Sidney Blumenthal has a good piece in Salon about how Arizona became or is becoming or might become a swing state. He mentions the fact that the hard right has increasingly marginalized itself, alienating moderate women who voted for Governor Janet Napolitano. To my surprise, he didn't mention that Arizona is one of only two states (Maine being the other) that has a fully functioning statewide Clean Elections system, under which Napolitano was elected. One factor in the fall is likely to be a showdown on an initiative that would effectively repeal Clean Elections by declaring that no taxpayer money can go to politicians. Senator McCain and Governor Napolitano are on the right side of that debate, the hard right and the powerful industry groups, such as the homebuilders, are on the other. That initiative is likely to have some effect on the presidential race, and because people generally seem to like the Clean Elections system, Kerry's support for it might help.

Posted by Mark Schmitt on February 27, 2004 | Permalink


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Kerry dealt with questions about campaign contributions by embracing the fact that he and Paul Wellstone were the two principal sponsors of the "Clean Elections" legislation at the federal level.

Thanks for this; anything that will kindle some enthusiasm for Kerry is helpful, and I hadn't realized that he was a major supporter of public financing.

I think this should be a major push of the Kerry campaign. Not only to help preserve the progress in Arizona, as you noted, but to energize Dean supporters across the country for the general.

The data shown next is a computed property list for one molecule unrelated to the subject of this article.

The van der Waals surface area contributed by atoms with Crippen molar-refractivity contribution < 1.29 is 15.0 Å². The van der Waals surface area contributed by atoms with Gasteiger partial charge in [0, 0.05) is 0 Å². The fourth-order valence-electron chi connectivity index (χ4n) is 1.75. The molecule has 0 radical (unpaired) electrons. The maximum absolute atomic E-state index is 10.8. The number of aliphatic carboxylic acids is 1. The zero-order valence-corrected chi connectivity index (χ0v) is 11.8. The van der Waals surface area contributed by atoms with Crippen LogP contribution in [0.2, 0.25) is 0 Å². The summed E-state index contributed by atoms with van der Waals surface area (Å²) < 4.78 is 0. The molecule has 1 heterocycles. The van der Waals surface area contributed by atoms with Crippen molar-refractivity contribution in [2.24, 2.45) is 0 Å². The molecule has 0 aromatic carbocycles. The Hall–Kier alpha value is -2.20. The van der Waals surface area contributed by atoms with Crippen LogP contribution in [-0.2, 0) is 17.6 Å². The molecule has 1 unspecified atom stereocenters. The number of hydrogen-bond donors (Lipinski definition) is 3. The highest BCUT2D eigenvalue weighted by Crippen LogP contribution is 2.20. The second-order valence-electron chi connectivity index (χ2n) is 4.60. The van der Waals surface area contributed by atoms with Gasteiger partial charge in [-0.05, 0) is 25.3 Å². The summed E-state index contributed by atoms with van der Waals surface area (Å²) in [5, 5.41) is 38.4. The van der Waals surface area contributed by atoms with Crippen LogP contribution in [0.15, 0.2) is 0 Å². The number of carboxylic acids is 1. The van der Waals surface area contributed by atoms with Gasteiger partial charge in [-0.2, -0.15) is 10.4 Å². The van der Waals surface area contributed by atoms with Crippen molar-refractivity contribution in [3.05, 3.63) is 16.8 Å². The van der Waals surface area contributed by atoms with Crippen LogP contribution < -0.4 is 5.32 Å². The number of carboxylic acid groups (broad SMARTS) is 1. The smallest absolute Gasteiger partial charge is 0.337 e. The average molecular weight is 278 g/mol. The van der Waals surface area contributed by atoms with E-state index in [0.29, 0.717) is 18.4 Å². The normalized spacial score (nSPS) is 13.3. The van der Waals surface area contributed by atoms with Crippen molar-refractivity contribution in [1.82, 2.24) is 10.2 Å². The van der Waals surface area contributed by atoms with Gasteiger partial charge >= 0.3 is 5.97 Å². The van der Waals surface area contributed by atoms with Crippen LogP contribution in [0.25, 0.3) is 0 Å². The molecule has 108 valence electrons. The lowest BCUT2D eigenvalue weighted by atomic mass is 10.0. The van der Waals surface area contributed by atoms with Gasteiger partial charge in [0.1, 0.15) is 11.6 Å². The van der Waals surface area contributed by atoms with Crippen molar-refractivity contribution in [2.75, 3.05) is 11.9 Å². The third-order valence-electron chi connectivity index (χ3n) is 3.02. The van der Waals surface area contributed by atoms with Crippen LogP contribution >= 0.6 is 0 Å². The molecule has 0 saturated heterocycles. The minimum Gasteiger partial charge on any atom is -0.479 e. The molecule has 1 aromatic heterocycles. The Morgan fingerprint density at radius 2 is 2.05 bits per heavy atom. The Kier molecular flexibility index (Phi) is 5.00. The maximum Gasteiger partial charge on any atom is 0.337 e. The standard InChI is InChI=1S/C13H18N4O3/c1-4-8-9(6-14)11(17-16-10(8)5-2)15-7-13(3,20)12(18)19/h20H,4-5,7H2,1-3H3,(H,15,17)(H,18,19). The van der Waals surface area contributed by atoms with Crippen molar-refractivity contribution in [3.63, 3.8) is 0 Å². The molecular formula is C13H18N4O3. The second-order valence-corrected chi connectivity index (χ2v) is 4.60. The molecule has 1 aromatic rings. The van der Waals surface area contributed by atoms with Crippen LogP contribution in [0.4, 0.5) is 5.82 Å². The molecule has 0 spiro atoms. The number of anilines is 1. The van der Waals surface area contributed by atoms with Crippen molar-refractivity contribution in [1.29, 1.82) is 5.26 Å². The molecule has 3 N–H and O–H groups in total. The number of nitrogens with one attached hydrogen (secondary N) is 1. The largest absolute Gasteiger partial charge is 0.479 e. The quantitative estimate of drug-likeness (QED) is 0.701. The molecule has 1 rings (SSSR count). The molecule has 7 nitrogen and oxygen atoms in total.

Posted by: Nell Lancaster | Feb 28, 2004 1:34:43 PM

If Bush does not debate Kerry at all, he hands Kerry a big club: "Why Is George Bush Ducking John Kerry"? Can't see how that would play to Bush's advantage.

And TV news might respond to this scenario with extra coverage and one-on-one interviews, perhaps back-to-back - another relative Kerry strength.

My guess would be that there will be just two debates, and Bush stays stubbornly, narrowly on-message, and questioners will be afraid to challenge him. His strategy will not be to win, but will be to avoid mistakes and achieve a tie.

Bush probably won't be able to count on Kerry wearing funny makeup or acting eggheadedly condescending.

Posted by: Crab Nebula | Feb 28, 2004 6:48:43 PM

The GOP convention got set so late in the season precisely to limit the debates. There will be two, in October, and Nader will be included (which could backfire on Bush).

By releasing dirt on Kerry the day before each debate, Rove will try to keep Kerry off guard with the revelations dominating the debates. That, and the capture of OBL (thus negating Kerry's strength on defense issues) are the only way I can fathom these debates occurring.

Unless Bush is 'too busy' launching a new military action.

Posted by: Kevin Hayden | Feb 28, 2004 11:16:49 PM

Bush tried to get out of the debates in 2000, but that strategy didn't last a week.

And Rove used the debates to win the election. When Bush said his experience in crisis was limited to checking out burning brush in Texas, Gore said, yeah, been there, saw that, with Jamie Whitten.

The next day we learn Gore had seen burning brush in Texas, but not with Whitten. Gore, you see was A LIAR. Throw in one butterfly ballot, and the result is the current disaster.

Posted by: Peter | Feb 29, 2004 4:34:04 PM